THE NIGHTLY MIRROR
It may be asked how Individualism, which is now more or less dependent on the existence of private property for its development, will benefit by the abolition of such private property. The answer is very simple. It is true that, under existing conditions, a few men who have had private means of their own, such as Byron, Shelley, Browning, Victor Hugo, Baudelaire, and others, have been able to realise their personality more or less completely. Not one of these men ever did a single day’s work for hire. They were relieved from poverty. They had an immense advantage. The question is whether it would be for the good of Individualism that such an advantage should be taken away. Let us suppose that it is taken away. What happens then to Individualism? How will it benefit?

It will benefit in this way. Under [socialism] Individualism will be far freer, far finer, and far more intensified than it is now. I am not talking of the great imaginatively-realised Individualism of such poets as I have mentioned, but of the great actual Individualism latent and potential in mankind generally. For the recognition of private property has really harmed Individualism, and obscured it, by confusing a man with what he possesses. It has led Individualism entirely astray.
Oscar Wilde | The Soul of Man Under Socialism (1891)

chacochicken:

if your approach to film criticism consists only of talking about the movie you just watched, youre doing it wrong.

49 plays

albushuxley:

me reading a portion of The Idiot.  this section has the hero, Prince Myshkin, speculating about his epilepsy.  it’s something of an autobiographical passage, because Dostoevsky himself had the same condition.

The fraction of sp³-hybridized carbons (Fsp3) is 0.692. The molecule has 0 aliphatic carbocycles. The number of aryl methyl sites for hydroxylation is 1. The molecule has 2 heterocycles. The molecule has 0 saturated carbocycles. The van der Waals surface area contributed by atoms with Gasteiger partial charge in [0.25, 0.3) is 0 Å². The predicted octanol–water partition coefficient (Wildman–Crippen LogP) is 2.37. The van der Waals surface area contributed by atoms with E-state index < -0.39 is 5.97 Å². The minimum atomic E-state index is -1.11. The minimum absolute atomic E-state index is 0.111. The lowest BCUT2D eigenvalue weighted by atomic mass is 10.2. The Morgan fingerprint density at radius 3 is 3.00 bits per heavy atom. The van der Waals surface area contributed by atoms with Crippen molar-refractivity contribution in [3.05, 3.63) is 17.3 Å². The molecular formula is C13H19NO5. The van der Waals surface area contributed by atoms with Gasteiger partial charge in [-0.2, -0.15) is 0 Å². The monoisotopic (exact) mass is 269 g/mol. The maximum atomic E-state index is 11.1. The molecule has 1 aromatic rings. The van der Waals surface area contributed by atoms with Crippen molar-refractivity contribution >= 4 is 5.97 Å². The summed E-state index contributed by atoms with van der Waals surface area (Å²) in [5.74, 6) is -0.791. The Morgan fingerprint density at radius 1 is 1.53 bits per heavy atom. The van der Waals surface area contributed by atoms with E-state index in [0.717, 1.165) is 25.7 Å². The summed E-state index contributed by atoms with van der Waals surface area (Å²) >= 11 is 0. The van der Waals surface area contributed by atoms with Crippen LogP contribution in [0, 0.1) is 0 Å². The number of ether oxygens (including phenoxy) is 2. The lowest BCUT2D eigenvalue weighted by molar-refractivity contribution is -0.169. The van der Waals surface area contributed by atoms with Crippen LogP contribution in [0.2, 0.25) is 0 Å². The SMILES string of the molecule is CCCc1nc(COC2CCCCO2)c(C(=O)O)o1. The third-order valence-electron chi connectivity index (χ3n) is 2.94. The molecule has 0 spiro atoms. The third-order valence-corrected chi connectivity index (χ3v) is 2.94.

This is Cezanne’s enigma, which has often been commented upon: “Man absent from but entirely within the landscape.” Characters can only exist, and the author can only create them, because they do not perceive but have passed into the landscape and are themselves part of the compound of sensations. Ahab really does have perceptions of the sea, but only because he has entered into a relationship with Moby Dick that makes him a becoming-whale and forms a compound of sensations that no longer needs anyone: ocean. It is Mrs. Dalloway who perceives the town—but because she has passed into the town like “a knife through everything” and becomes imperceptible herself. Affects are precisely these nonhuman becomings of man, just as percepts—including the town—are nonhuman landscapes of nature. Not a ‘minute of the world passes,’ says Cezanne, that we will preserve if we do not ‘become that minute.’ We are not in the world, we become with the world; we become by contemplating it. Everything is vision, becoming. We become universes. Becoming animal, plant, molecular, becoming zero.
Gilles Deleuze & Feliz Guattari, What is Philosophy? (via heteroglossia)

eroticmisery:

i want to make ugly art

I first saw La Jetée in a film history course at the University of British Columbia, in the early 1970s…I can’t remember another single work of art ever having had that immediate and powerful an impact, which of course makes the experience quite impossible to describe…I left the lecture hall where it had been screened in an altered state, profoundly alone. I do know that I knew immediately that my sense of what science fiction could be had been permanently altered.

Carrying the memory of that screening’s intensity for a decade after has become a touchstone for me. What would have happened had I been able to rewind? Had been able to rent or otherwise access a copy? It was as though I had witnessed a Mystery, and I could only remember that when something finally moved – and I realised that I had been breathlessly watching a sequence of still images – I very nearly screamed.